Friday, May 16, 2014

A Campaign With A Target Of One

Bernie Sanders is coming to Clinton County this week. That's a rare Iowa appearance by a leading sorta Democrat.

On the other hand, the Register's Jennifer Jacobs notes that Rand Paul has called at least one Republican county chair recently.
Has Hillary Clinton been calling county chairs in Iowa? Anyone? Anyone?

That kind of heavy top-level Republican presence is giving Iowa Republicans an organizational and motivational boost as we move into the 2014 - and 2016 - election cycles.

Oh, sure, we have the omnipresence of Ready For Hillary. But caucus Democrats aren't satisfied with staffers and surrogates. We expect the real thing.

So what is the deal with Ready For Hillary Anyway? Matt Bai has a theory:
So all of this Hillary machinery in Washington — four Washington super PACs and counting — really isn't coming together because Clinton gave the sign. It's happening because Washington insiders are trying to persuade their only towering candidate that the race would not only be winnable, but also relatively painless. That's the only way they can be reasonably sure that Clinton will enter the race — if she thinks the party has already essentially anointed her and that the only thing that could be standing between her and the presidency is Jeb Bush's giant head.

This is why operatives get so agitated when you say the primary field can't actually be cleared (because this is 2014, not 1868), or when you remind people that Clinton isn't actually the most charismatic retail candidate who ever lived. It's not the voters they're worried about; it's Clinton herself. They don't want anything to cloud their message that the White House is hers for the taking, if only she'll say yes.
Add to that Clinton's disdain for unscripted moments, especially with the press, and unwillingness to "swing down" and engage potential opponents, and none of this bodes well for the future of the Iowa caucuses.

But set aside my Iowa parochialism for a moment. I've got some substantive concerns with a Clinton candidacy. These were best summed up by Herself in a recent DC speech:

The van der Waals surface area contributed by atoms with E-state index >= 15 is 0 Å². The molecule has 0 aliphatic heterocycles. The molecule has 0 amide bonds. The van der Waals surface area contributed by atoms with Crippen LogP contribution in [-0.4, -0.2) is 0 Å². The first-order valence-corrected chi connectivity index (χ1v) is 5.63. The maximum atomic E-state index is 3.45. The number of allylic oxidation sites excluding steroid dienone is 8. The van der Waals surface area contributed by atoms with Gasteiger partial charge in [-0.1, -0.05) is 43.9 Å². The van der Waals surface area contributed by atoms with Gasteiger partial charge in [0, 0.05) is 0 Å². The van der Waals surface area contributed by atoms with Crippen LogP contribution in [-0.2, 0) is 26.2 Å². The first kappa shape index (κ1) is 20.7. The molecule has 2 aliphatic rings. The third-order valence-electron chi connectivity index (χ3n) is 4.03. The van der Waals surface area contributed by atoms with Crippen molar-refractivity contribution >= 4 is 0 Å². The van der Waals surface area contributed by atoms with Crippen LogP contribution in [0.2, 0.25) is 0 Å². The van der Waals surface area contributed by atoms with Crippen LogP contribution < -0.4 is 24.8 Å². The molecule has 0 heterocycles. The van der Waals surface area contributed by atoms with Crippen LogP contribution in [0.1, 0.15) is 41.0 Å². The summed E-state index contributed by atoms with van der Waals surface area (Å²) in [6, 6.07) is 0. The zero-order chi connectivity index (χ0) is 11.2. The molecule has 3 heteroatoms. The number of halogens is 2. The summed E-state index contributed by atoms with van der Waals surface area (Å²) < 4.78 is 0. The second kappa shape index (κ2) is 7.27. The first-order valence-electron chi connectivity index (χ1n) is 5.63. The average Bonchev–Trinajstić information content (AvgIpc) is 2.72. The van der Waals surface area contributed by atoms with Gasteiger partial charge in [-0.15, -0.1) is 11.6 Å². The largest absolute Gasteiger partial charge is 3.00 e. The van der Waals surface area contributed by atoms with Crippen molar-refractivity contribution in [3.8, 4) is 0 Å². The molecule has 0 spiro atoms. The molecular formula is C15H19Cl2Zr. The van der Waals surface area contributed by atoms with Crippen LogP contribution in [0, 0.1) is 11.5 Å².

On Wednesday, she defended — through hawkish language — ongoing international talks with Iran over the Islamic Republic’s nuclear program, an unpopular position among American foreign policy hawks.

“I personally am skeptical that Iranians will follow through and deliver,” she said. “I’ve seen many false hopes dashed over the years. But nonetheless, [talks are] a promising development. We need to test it to see what can be achieved. This is the time to give diplomacy space to work. If it does not, there will be opportunities in place for additional sanctions in the future, with the important requirement that the international support necessary to ensure enforcement will be forthcoming.”

“No deal is better than a bad deal,” she said, to applause. “From my perspective, we cannot and should not accept any agreement that endangers Israel or our own national security.”

Clinton’s speech also came in the wake of the collapse of the latest round of peace talks between the Israelis and Palestinians.

But instead of dwelling much on any missteps the Israelis might have made, she talked about the “hard choices” that will be required to reach a peace deal between the two parties, and talking more generally about the need to help leaders “carve out political space to negotiate with each other.”

“America’s commitment to Israel’s security will never waver,” Clinton said, adding with a smile: “That is not a hard choice.”
Would be nice to ask some follow up questions at an Iowa town hall, wouldn't it? Any way she can route the book tour through Prairie Lights?

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